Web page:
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Alternative Certification Programs Compete with Education Schools' Monopoly
posted by: Colin | April 21, 2010, 03:05 PM   

Traditional education schools are under attack, reports The New York Times. Alternative paths to becoming a teacher, like Teach for America and the American Board for Certification of Teacher Excellence (the latter was not mentioned in the article), are becoming more popular, threatening the longtime monopoly the education schools have enjoyed. On Tuesday, the New York State Board of Regents voted to allow alternative certification programs to create their own master's degree programs.

Education schools have been criticized by some for focusing on theory and not on the "craft of effective teaching." The Race to the Top program includes extra points for states with alternative certification routes and provides money for traditional and alternative teacher training.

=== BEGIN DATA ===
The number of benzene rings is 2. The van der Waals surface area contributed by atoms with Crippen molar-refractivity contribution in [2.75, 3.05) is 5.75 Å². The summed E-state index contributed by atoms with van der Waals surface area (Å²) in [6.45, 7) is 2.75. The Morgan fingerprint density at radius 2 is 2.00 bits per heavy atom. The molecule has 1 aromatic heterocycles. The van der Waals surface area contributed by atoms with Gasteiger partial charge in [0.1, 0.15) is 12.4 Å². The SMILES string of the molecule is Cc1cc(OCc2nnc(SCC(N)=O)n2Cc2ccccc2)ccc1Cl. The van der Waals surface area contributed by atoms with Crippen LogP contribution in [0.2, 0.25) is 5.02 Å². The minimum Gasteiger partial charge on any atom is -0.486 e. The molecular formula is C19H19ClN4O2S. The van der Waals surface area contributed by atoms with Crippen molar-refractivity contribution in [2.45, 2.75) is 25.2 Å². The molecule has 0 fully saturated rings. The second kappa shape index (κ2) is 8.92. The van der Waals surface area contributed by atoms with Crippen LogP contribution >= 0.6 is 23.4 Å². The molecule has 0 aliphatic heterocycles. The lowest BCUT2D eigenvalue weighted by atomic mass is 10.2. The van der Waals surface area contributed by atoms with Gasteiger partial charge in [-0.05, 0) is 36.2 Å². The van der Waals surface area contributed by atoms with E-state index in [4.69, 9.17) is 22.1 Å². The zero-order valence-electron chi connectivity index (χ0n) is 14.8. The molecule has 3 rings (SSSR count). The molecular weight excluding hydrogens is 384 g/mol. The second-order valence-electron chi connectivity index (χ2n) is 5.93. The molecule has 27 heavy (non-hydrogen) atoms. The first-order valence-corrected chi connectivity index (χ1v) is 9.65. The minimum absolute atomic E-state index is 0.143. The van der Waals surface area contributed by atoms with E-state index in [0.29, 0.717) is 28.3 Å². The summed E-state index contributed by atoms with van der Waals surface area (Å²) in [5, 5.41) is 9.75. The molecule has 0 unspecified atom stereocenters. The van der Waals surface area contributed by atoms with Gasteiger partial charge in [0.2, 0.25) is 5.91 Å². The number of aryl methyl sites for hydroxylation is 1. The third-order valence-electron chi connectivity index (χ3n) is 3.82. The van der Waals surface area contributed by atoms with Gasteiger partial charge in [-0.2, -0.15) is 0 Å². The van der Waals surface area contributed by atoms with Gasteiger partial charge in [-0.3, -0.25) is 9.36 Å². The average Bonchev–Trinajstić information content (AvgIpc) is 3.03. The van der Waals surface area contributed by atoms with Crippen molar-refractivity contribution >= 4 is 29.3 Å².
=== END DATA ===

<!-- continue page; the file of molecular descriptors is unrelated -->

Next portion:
And last year, Secretary of Education Arne Duncan alleged:

"Many, if not most, of the nation's 1,450 schools, colleges and departments of education are doing a mediocre job of preparing teachers for the realities of the 21st-century classroom."

Some leaders of education schools interviewed for the article defended their programs.

Read the full story here.

Are the critics wrong about the education schools?
Are alternative certification programs like Teach for America good for students?

Comment below.

Comments (1)Add Comment
written by Andi, via Facebook, June 01, 2010

I don't agree with "alternative certificate programs", but I'm curious if they would work.

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